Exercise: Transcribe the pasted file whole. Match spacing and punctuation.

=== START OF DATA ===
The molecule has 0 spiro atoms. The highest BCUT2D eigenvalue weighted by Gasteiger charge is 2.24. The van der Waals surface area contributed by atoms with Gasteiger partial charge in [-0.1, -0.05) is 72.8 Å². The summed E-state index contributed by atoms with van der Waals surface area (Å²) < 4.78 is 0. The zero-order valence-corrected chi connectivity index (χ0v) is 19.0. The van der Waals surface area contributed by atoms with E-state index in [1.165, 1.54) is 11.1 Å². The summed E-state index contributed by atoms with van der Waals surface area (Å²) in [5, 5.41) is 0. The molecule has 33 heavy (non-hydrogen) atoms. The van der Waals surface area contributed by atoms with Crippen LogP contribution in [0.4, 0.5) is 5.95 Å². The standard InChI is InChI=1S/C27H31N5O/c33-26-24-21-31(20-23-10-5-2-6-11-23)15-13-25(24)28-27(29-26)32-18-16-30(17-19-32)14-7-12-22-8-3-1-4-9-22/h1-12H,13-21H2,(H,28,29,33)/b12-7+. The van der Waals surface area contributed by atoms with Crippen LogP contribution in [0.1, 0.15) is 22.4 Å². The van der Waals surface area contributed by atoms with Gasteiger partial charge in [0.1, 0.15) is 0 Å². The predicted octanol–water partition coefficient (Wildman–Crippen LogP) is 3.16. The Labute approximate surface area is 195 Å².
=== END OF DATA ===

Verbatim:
The molecule has 0 spiro atoms. The highest BCUT2D eigenvalue weighted by Gasteiger charge is 2.24. The van der Waals surface area contributed by atoms with Gasteiger partial charge in [-0.1, -0.05) is 72.8 Å². The summed E-state index contributed by atoms with van der Waals surface area (Å²) < 4.78 is 0. The zero-order valence-corrected chi connectivity index (χ0v) is 19.0. The van der Waals surface area contributed by atoms with E-state index in [1.165, 1.54) is 11.1 Å². The summed E-state index contributed by atoms with van der Waals surface area (Å²) in [5, 5.41) is 0. The molecule has 33 heavy (non-hydrogen) atoms. The van der Waals surface area contributed by atoms with Crippen LogP contribution in [0.4, 0.5) is 5.95 Å². The standard InChI is InChI=1S/C27H31N5O/c33-26-24-21-31(20-23-10-5-2-6-11-23)15-13-25(24)28-27(29-26)32-18-16-30(17-19-32)14-7-12-22-8-3-1-4-9-22/h1-12H,13-21H2,(H,28,29,33)/b12-7+. The van der Waals surface area contributed by atoms with Crippen LogP contribution in [0.1, 0.15) is 22.4 Å². The van der Waals surface area contributed by atoms with Gasteiger partial charge in [0.1, 0.15) is 0 Å². The predicted octanol–water partition coefficient (Wildman–Crippen LogP) is 3.16. The Labute approximate surface area is 195 Å².